’’Hello,’’ I answer.

’’I would have called you to begin with, but I wasn\ sure if you\d still be awake,’’ a low sultry voice says through the line.

’’I\m not even home yet,’’ I answer, looking at the small silver watch on my right wrist.

’’It\s almost 1:30. I thought it was an hour drive? Is everything okay?’’

’’Yes.’’ I laugh. ’’I just had a stop to make. I\m heading home now.’’ I ease my foot off the brake and start to pull out of the parking lot.

’’An oil change?’’ he jokes.

’’No, definitely not an oil change.’’

’’Well, when you\ e in need you let me know. I just might be able to hook you up with an excellent service center.’’

’’I\ll keep that in mind.’’

’’So about lunch tomorrow. I thought you should know I really want to see you again. It\s not just about your uncle.’’

’’Oh, okay,’’ I say, sounding incredibly stupid, but not knowing how else to respond. I\ve never been asked out on an afternoon date. Then, I hear voices in the background.

’’Is that Dahlia?’’

’’No. She and River went to bed. It\s just me, the TV, and the dead bodies.’’

We both laugh and the sound of his laugh makes me laugh harder. Once our laughter fades he asks, ’’So I\ll pick you up then?’’

’’No, let\s meet at the Loft in Laguna. Say one.’’

’’Do you not want to ride in my car?’’

’’How\d you guess?’’ I tease.

’’I knew it.’’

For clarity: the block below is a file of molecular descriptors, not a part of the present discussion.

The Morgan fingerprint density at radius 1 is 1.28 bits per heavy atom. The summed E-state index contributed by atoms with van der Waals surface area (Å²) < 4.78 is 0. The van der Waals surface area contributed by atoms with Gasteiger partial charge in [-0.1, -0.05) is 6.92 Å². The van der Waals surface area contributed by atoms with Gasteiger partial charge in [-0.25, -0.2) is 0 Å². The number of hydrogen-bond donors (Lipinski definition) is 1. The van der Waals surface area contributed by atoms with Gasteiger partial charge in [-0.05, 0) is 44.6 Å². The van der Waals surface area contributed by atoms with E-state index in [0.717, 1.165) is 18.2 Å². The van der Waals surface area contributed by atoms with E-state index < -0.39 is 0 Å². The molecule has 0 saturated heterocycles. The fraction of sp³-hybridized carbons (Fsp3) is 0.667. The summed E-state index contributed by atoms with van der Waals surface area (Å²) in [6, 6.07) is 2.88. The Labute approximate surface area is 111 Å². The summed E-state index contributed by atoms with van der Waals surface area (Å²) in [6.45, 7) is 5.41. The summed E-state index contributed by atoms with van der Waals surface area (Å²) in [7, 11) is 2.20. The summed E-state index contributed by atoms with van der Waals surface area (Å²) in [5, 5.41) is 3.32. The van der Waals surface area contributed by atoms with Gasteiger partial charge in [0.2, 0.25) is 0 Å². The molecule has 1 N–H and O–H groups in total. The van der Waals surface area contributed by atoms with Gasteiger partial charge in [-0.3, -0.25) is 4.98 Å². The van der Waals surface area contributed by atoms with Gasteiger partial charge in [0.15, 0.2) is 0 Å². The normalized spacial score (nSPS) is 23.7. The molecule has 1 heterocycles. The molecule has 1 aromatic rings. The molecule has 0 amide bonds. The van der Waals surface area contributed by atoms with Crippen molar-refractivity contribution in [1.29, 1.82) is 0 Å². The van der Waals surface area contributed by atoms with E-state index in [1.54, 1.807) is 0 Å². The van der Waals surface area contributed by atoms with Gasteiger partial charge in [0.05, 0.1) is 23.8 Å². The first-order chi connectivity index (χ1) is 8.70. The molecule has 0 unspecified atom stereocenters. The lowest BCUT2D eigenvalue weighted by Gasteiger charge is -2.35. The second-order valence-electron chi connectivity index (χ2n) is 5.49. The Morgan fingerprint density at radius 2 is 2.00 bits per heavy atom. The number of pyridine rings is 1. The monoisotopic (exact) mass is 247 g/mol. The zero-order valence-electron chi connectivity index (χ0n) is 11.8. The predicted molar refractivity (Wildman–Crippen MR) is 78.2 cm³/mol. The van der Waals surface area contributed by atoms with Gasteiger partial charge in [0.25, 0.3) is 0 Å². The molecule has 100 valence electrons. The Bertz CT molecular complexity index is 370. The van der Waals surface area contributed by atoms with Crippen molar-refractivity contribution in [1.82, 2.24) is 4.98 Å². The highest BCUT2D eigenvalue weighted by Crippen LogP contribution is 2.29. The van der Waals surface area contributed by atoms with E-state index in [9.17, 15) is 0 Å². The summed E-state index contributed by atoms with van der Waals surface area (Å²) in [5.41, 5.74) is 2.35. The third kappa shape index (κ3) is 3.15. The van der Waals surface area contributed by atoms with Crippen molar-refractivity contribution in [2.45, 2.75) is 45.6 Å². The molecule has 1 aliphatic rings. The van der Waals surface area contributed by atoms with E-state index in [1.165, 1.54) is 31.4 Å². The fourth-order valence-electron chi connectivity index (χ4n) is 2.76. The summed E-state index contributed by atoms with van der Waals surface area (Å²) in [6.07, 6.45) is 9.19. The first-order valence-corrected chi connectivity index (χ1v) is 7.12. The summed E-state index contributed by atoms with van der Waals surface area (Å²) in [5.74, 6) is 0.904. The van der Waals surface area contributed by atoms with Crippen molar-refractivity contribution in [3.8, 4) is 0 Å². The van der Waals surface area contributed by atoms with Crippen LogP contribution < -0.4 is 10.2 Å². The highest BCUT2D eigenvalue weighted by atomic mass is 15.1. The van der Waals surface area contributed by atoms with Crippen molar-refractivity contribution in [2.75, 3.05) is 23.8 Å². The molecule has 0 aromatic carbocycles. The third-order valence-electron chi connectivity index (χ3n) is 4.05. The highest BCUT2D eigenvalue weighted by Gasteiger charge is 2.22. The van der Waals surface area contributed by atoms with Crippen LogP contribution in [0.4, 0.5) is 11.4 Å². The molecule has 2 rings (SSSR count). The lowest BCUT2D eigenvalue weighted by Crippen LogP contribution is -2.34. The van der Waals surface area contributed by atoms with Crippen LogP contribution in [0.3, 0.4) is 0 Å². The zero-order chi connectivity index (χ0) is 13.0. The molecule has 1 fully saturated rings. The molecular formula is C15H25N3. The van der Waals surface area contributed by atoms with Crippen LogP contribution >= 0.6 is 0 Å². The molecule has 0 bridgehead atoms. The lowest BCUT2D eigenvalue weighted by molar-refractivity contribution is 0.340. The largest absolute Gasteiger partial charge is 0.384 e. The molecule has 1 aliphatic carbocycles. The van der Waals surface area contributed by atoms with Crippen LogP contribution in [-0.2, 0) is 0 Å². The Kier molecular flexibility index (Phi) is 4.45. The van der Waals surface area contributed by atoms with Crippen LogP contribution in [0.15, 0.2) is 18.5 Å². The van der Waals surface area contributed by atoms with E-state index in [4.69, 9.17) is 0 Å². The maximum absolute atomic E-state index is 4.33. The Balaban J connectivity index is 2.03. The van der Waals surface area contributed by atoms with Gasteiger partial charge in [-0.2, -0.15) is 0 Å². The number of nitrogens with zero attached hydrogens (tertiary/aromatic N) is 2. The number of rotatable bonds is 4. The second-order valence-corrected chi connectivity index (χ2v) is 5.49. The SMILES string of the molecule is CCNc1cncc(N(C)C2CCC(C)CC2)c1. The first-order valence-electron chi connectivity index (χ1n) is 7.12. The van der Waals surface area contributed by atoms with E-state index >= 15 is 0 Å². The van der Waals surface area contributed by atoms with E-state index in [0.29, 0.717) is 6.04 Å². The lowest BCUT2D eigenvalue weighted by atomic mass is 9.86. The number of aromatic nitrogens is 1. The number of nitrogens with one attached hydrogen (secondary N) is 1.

’’No really, it\s just easier that way.’’

’’Okay, for this time. You need to get your comfort level up. I get it.’’

And he did. What could I say to that?

’’Hey, can I ask you something?’’ he asks.

’’I\m not sure. What is it?’’ I manage to sound relaxed when I\m anything but.

’’Do you ever take the top down?’’

I\m not the joking kind but I know exactly how to answer. ’’No. Never. In fact I\m not even sure I know how.’’

A beat. A pause. I can tell he\s thinking. He\s been doing this all night asking me a question and then quietly processing my answer.

’’Jagger, I\m pulling into my neighborhood, but I\ll see you tomorrow.’’

’’I hope so, Alice,’’ he responds before the line goes dead.

There\s a line from Alice in Wonderland that tugs at my thoughts. The quote says something about being different yesterday than you are today and it strikes me as overly philosophical to have come from a fairy tale written in the 1800s, and yet it\s completely on the mark. Signaling, I take a right and head toward my house tucked deep away in Laguna Canyon. Easing past the community pool and the tennis courts, I come to a stop in front of the attached garage of my cape cod-style townhouse. My home backs up to a wooded hill and has a beautiful private patio where in the mornings I could sip my tea and listen to the birds sing while the sunlight filters through the large trees I could, but I never have.